Big data — and its potential to help companies predict which employees are likely to flourish or flail, whether as new hires or future leaders — is all the rage among HR departments today. For some, the conversation is in its infancy, say experts who have been privy to these discussions ("What, exactly, does big data mean? Do we have it? How can we get it?"). For others, the talk has evolved into, "How do we get top executives to buy-in the same way they've embraced big data in sales and marketing?"
Still others — a scant 4 percent, according to 2013 data from Bersin by Deloitte — are actually using big data and predictive analytics in ways that truly impact their workforces. The vast majority of these companies are large, multinational organizations with an employee base where turnover can run high, and they're using big data to help spot the best recruits. (Think industries like retail or hospitality, which depend on armies of in-store salespeople or operate massive call centers, or high-tech and financial services, where data and analytics are already part of the companies’ DNA.)
What's most exciting about data-driven insights, these companies are finding, is that they're often surprising or counterintuitive — such as the discovery one company made that Ivy League graduates who once toiled in minimum wage jobs perform better at work than those who didn't. John Sullivan, a Silicon Valley talent management expert, estimates that these Moneyball-style hiring decisions are about 25 percent more reliable than those based on human intuition.
How 3 Companies Are Using Big Data Today
Xerox estimates it spends $5,000 to train every new call-center rep. After collecting and analyzing performance data on these early hires, the company discovered that some assumptions it had been making about job recruits were false. For example, candidates with experience in call centers or other relevant positions cost more, but they didn't perform any better than those without experience. More surprisingly: Workers who are active on up to four social networks were more likely to stay in their jobs.
Sears has also stepped up its screening game. The giant retailer hires up to 160,000 new sales representatives per year from an applicant pool of about 6 million, according to a report last summer in Briefings magazine. To better identify the right workers, Sears now has applicants complete a video game-like test that includes simulated interactions with a variety of customer types, from the overly demanding to the indecisive.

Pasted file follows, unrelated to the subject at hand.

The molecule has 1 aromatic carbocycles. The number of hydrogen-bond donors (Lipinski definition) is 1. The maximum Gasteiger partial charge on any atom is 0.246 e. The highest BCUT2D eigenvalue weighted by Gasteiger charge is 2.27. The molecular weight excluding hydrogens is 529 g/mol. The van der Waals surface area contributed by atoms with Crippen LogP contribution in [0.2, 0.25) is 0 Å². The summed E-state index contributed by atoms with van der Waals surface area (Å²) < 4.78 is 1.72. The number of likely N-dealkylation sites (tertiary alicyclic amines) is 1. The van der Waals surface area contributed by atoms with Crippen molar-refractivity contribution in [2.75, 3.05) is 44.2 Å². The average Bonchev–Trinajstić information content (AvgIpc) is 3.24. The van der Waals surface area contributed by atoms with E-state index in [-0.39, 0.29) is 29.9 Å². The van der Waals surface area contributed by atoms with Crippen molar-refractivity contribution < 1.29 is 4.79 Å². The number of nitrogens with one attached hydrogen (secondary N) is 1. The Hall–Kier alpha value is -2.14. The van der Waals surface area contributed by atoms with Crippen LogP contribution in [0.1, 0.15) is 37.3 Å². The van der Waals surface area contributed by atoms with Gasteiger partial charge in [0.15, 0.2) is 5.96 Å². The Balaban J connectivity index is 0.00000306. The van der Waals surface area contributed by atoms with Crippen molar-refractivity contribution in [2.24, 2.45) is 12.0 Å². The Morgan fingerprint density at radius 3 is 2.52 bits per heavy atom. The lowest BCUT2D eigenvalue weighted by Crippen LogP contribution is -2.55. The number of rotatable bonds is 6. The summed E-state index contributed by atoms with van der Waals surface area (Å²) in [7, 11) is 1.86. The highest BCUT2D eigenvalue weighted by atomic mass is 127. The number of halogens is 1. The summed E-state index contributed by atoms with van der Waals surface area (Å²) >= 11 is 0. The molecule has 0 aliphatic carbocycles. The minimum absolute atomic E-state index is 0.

A few years ago, Wells Fargo set out to do a better job of sussing out qualified candidates who are also likely to stick around. By analyzing data on current workers and devising personality tests that aren't easily manipulated, the banking behemoth discovered that tellers and other front-facing workers with accounting degrees were top performers, but didn't last long in their jobs, according to a report in BAI Banking Strategies.
Why Number Crunching Isn't Easy
The most effective analytics, says Michael Housman, chief analytics officer here at Cornerstone OnDemand, rely on millions — even tens of millions — of data points. For example, companies will collect data on current employees' job performance every single day they've worked on the company clock, and combine that with results of pre-employment tests and macroeconomic trends on job growth or population shifts. Software algorithms then identify meaningful patterns that can be used to assess potential new hires. Applicants, in turn, are given a score indicating whether the company should move forward based on myriad factors, including career history and personality testing.
The analysis, of course, is easier said than done. Companies need to have a sufficiently large pool of employees and data collected over time in order to gain reliable insights. This means that predictive analytics, for the most part, doesn't work for smaller companies. "Creating a personality test and testing it against 200 or 300 high performers isn’t really big data analysis," says Housman. "That’s the way things have always been done." Similarly, it can be costly and time-consuming to track down historical data that's rarely consistent and can be carefully guarded by individual departments.
"Everyone is talking about big data," Housman reminds us. "But it’s still really hard to do."
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